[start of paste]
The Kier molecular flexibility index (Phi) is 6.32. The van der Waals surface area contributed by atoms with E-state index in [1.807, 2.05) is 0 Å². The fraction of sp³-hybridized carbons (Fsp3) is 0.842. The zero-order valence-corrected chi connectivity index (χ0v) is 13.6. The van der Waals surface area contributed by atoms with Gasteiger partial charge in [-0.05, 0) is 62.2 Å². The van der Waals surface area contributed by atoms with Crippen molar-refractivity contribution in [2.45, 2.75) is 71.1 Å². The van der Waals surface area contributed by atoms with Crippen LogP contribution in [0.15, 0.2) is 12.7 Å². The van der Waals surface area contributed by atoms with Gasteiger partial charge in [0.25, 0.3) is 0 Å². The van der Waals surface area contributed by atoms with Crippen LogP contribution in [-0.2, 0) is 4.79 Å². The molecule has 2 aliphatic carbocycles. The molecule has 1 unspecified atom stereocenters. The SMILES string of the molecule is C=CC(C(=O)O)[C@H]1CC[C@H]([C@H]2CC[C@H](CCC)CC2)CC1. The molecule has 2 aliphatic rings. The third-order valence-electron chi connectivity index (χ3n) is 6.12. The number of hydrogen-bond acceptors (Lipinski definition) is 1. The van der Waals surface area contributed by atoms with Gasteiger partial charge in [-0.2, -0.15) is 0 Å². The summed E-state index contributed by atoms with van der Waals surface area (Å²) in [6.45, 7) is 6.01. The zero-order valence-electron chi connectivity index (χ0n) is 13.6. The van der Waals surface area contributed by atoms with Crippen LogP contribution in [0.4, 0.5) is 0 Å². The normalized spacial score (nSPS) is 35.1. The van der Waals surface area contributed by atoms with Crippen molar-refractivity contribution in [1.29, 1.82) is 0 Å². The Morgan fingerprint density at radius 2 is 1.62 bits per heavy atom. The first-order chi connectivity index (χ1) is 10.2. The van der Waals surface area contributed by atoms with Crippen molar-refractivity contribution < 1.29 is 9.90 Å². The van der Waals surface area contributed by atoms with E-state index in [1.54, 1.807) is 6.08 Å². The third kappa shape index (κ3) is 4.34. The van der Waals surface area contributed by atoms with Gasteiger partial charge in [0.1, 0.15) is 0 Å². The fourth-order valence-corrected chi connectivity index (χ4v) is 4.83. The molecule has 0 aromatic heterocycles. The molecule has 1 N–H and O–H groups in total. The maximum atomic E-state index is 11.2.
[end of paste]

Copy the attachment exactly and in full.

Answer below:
The Kier molecular flexibility index (Phi) is 6.32. The van der Waals surface area contributed by atoms with E-state index in [1.807, 2.05) is 0 Å². The fraction of sp³-hybridized carbons (Fsp3) is 0.842. The zero-order valence-corrected chi connectivity index (χ0v) is 13.6. The van der Waals surface area contributed by atoms with Gasteiger partial charge in [-0.05, 0) is 62.2 Å². The van der Waals surface area contributed by atoms with Crippen molar-refractivity contribution in [2.45, 2.75) is 71.1 Å². The van der Waals surface area contributed by atoms with Crippen LogP contribution in [0.15, 0.2) is 12.7 Å². The van der Waals surface area contributed by atoms with Gasteiger partial charge in [0.25, 0.3) is 0 Å². The van der Waals surface area contributed by atoms with Crippen LogP contribution in [-0.2, 0) is 4.79 Å². The molecule has 2 aliphatic carbocycles. The molecule has 1 unspecified atom stereocenters. The SMILES string of the molecule is C=CC(C(=O)O)[C@H]1CC[C@H]([C@H]2CC[C@H](CCC)CC2)CC1. The molecule has 2 aliphatic rings. The third-order valence-electron chi connectivity index (χ3n) is 6.12. The number of hydrogen-bond acceptors (Lipinski definition) is 1. The van der Waals surface area contributed by atoms with Gasteiger partial charge in [-0.2, -0.15) is 0 Å². The summed E-state index contributed by atoms with van der Waals surface area (Å²) in [6.45, 7) is 6.01. The zero-order valence-electron chi connectivity index (χ0n) is 13.6. The van der Waals surface area contributed by atoms with Crippen LogP contribution in [0.4, 0.5) is 0 Å². The normalized spacial score (nSPS) is 35.1. The van der Waals surface area contributed by atoms with Crippen molar-refractivity contribution in [1.29, 1.82) is 0 Å². The Morgan fingerprint density at radius 2 is 1.62 bits per heavy atom. The first-order chi connectivity index (χ1) is 10.2. The van der Waals surface area contributed by atoms with Crippen molar-refractivity contribution < 1.29 is 9.90 Å². The van der Waals surface area contributed by atoms with E-state index in [1.54, 1.807) is 6.08 Å². The third kappa shape index (κ3) is 4.34. The van der Waals surface area contributed by atoms with Gasteiger partial charge in [0.1, 0.15) is 0 Å². The fourth-order valence-corrected chi connectivity index (χ4v) is 4.83. The molecule has 0 aromatic heterocycles. The molecule has 1 N–H and O–H groups in total. The maximum atomic E-state index is 11.2.